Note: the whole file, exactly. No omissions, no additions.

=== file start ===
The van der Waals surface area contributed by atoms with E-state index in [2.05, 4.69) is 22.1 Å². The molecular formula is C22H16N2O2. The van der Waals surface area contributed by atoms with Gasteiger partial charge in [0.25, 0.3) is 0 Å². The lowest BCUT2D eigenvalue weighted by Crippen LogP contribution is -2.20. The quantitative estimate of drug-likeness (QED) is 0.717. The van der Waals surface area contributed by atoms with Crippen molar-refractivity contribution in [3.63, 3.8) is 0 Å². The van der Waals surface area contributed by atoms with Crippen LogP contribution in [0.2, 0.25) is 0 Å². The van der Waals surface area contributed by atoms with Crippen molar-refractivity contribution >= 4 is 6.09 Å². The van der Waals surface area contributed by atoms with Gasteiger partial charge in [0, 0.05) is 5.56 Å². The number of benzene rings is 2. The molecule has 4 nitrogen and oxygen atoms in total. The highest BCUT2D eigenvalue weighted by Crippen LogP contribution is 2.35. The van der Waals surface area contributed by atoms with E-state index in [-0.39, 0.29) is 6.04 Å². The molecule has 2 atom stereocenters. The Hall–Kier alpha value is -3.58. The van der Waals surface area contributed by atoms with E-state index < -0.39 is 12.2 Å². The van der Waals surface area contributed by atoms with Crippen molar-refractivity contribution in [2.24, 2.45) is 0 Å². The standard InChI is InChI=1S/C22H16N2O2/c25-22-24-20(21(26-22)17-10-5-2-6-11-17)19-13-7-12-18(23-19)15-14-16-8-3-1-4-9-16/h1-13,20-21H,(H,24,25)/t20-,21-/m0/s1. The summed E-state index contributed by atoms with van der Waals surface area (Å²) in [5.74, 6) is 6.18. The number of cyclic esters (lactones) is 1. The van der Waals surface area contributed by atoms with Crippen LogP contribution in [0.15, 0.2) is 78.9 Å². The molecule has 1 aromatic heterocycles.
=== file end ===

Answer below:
The van der Waals surface area contributed by atoms with E-state index in [2.05, 4.69) is 22.1 Å². The molecular formula is C22H16N2O2. The van der Waals surface area contributed by atoms with Gasteiger partial charge in [0.25, 0.3) is 0 Å². The lowest BCUT2D eigenvalue weighted by Crippen LogP contribution is -2.20. The quantitative estimate of drug-likeness (QED) is 0.717. The van der Waals surface area contributed by atoms with Crippen molar-refractivity contribution in [3.63, 3.8) is 0 Å². The van der Waals surface area contributed by atoms with Crippen LogP contribution in [0.2, 0.25) is 0 Å². The van der Waals surface area contributed by atoms with Crippen molar-refractivity contribution >= 4 is 6.09 Å². The van der Waals surface area contributed by atoms with Gasteiger partial charge in [0, 0.05) is 5.56 Å². The number of benzene rings is 2. The molecule has 4 nitrogen and oxygen atoms in total. The highest BCUT2D eigenvalue weighted by Crippen LogP contribution is 2.35. The van der Waals surface area contributed by atoms with E-state index in [-0.39, 0.29) is 6.04 Å². The molecule has 2 atom stereocenters. The Hall–Kier alpha value is -3.58. The van der Waals surface area contributed by atoms with E-state index < -0.39 is 12.2 Å². The van der Waals surface area contributed by atoms with Crippen molar-refractivity contribution in [2.24, 2.45) is 0 Å². The standard InChI is InChI=1S/C22H16N2O2/c25-22-24-20(21(26-22)17-10-5-2-6-11-17)19-13-7-12-18(23-19)15-14-16-8-3-1-4-9-16/h1-13,20-21H,(H,24,25)/t20-,21-/m0/s1. The summed E-state index contributed by atoms with van der Waals surface area (Å²) in [5.74, 6) is 6.18. The number of cyclic esters (lactones) is 1. The van der Waals surface area contributed by atoms with Crippen LogP contribution in [0.15, 0.2) is 78.9 Å². The molecule has 1 aromatic heterocycles.